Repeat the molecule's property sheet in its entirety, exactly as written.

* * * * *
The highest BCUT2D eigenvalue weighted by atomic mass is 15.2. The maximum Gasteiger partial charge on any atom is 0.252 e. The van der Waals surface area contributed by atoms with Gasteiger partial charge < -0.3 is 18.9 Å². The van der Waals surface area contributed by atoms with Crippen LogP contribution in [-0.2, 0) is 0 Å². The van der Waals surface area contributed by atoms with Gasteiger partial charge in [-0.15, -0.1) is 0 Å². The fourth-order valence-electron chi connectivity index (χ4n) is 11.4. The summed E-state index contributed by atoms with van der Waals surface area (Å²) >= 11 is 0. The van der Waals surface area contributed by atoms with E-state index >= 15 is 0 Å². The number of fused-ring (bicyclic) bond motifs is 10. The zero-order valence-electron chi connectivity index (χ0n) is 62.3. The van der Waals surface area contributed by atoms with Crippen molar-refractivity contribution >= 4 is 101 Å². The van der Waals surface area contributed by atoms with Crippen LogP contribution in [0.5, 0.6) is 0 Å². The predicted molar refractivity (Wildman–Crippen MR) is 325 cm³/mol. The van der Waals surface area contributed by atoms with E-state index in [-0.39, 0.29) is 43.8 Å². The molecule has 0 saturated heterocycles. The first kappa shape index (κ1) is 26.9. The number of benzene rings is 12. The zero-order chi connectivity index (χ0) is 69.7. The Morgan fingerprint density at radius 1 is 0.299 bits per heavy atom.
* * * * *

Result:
The highest BCUT2D eigenvalue weighted by atomic mass is 15.2. The maximum Gasteiger partial charge on any atom is 0.252 e. The van der Waals surface area contributed by atoms with Gasteiger partial charge < -0.3 is 18.9 Å². The van der Waals surface area contributed by atoms with Crippen LogP contribution in [-0.2, 0) is 0 Å². The van der Waals surface area contributed by atoms with Gasteiger partial charge in [-0.15, -0.1) is 0 Å². The fourth-order valence-electron chi connectivity index (χ4n) is 11.4. The summed E-state index contributed by atoms with van der Waals surface area (Å²) >= 11 is 0. The van der Waals surface area contributed by atoms with E-state index >= 15 is 0 Å². The number of fused-ring (bicyclic) bond motifs is 10. The zero-order valence-electron chi connectivity index (χ0n) is 62.3. The van der Waals surface area contributed by atoms with Crippen molar-refractivity contribution >= 4 is 101 Å². The van der Waals surface area contributed by atoms with Crippen LogP contribution in [0.5, 0.6) is 0 Å². The predicted molar refractivity (Wildman–Crippen MR) is 325 cm³/mol. The van der Waals surface area contributed by atoms with E-state index in [-0.39, 0.29) is 43.8 Å². The molecule has 0 saturated heterocycles. The first kappa shape index (κ1) is 26.9. The number of benzene rings is 12. The zero-order chi connectivity index (χ0) is 69.7. The Morgan fingerprint density at radius 1 is 0.299 bits per heavy atom.